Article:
Spring is in the air.
The trees are budding.
The grass is greening.
And Fred Phelps has departed. Circle of life.
Seriously, between Fred Phelps’ death and Mark Driscoll’s apology, that was pretty much the bulk of my blog reader this week. I will be commenting next week on one of those events (I don’t like to shoot my mouth off in the thick of it, you know.) It was a big week for two guys who a lot of people would label “enemies,” but with this week being my Spring break, I just couldn’t get too caught up in all the hooplah.
When the sun is shining, life is too good to stay angry. At least, that’s what I think.
There were several good blogs on both subjects this week. Here’s a bit of what fueled me.
You don’t have to go far to find people basically saying “Good riddance” or “may he burn in hell,” but I find it much more interesting to read the other reactions to Phelps’ death. Caleb Wilde, my favorite blog-writing funeral director wrote what was by far my favorite piece on the whole subject. Leave it to a guy who spends his life around death to write the best death-related blogs. Leaving Westboro Baptist Church.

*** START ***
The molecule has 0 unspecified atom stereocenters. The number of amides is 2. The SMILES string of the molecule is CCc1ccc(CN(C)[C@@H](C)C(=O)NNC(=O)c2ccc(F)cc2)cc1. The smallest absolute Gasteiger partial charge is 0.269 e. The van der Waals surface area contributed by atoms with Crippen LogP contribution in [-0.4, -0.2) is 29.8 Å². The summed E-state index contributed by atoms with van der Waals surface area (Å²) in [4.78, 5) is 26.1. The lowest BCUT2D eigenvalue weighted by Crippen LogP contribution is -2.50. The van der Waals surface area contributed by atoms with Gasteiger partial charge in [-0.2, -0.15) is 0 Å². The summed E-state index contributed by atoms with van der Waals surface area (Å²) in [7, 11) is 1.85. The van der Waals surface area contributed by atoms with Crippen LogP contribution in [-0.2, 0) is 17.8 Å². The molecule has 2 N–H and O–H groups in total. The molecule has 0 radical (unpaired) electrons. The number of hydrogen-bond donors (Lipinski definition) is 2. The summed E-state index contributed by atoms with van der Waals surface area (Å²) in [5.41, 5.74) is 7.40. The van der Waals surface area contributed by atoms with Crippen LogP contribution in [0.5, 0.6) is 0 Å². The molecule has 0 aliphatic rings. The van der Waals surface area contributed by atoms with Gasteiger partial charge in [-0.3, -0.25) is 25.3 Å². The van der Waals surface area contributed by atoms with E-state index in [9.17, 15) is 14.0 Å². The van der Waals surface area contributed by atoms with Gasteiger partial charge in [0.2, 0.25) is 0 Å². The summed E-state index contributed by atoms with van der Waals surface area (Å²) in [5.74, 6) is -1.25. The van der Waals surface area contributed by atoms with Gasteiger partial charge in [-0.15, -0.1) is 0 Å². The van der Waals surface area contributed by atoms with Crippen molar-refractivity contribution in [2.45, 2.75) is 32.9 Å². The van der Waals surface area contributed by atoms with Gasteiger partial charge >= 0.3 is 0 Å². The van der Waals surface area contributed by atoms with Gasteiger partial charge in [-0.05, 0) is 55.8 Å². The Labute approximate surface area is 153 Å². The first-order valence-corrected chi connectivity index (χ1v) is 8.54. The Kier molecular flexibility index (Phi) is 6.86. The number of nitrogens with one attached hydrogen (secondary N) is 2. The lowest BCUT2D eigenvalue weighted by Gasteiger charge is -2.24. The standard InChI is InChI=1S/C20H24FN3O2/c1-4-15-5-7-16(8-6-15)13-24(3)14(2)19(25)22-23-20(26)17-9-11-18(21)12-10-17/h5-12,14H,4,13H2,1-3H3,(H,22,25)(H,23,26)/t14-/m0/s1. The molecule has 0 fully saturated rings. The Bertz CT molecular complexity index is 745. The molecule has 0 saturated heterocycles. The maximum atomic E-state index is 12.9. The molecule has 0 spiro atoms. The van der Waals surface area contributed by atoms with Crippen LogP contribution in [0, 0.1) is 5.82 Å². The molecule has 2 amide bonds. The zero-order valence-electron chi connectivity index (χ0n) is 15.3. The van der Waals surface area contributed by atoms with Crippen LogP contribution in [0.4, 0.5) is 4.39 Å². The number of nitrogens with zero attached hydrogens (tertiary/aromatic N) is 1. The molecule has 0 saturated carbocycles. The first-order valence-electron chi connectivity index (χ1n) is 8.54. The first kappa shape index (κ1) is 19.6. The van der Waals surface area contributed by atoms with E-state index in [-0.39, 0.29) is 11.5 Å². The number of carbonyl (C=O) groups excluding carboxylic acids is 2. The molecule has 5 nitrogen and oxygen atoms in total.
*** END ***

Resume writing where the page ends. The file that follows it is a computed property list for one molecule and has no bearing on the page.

Mark Driscoll Is Not My Pastor
The other biggest story of the week was Mark Driscoll’s public apology, listing a litany of past wrongs. It wasn’t an open letter, which means he wasn’t apologizing to you and me or people who just don’t like him, but people he has personally wronged. On the one side, I don’t quite get the breathless enthusiasm so many people showed (except that they were probably already Driscoll fans), but I also don’t buy this idea that he owes all of us something. People on the other side of the fence will never be satisfied. Lore Ferguson had the best analysis of the ongoing Driscoll saga: Mark Driscoll is Not My Pastor, But I Have One (And Other Uncool Things to Say Online.
What Do We Do With Enemies?
On A Lighter Note…
And finally, because it is Spring (finally), I think this is appropriate to share. Short stories are one of my favorite things in the whole world. I have, however, never been interested in poetry. Until just lately. I don’t like many poems, just a very specific kind of poem that I have yet to nail down. This week, I really enjoyed Trees by Joyce Kilmer, written almost a century ago:
I think that I shall never see
A poem lovely as a tree.
A tree whose hungry mouth is prest
Against the earth’s sweet flowing breast;
A tree that looks at God all day,
And lifts her leafy arms to pray;
A tree that may in summer wear
A nest of robins in her hair;
Upon whose bosom snow has lain;
Who intimately lives with rain.
Poems are made by fools like me,
But only God can make a tree.
That’s what fueled me this week. What about you?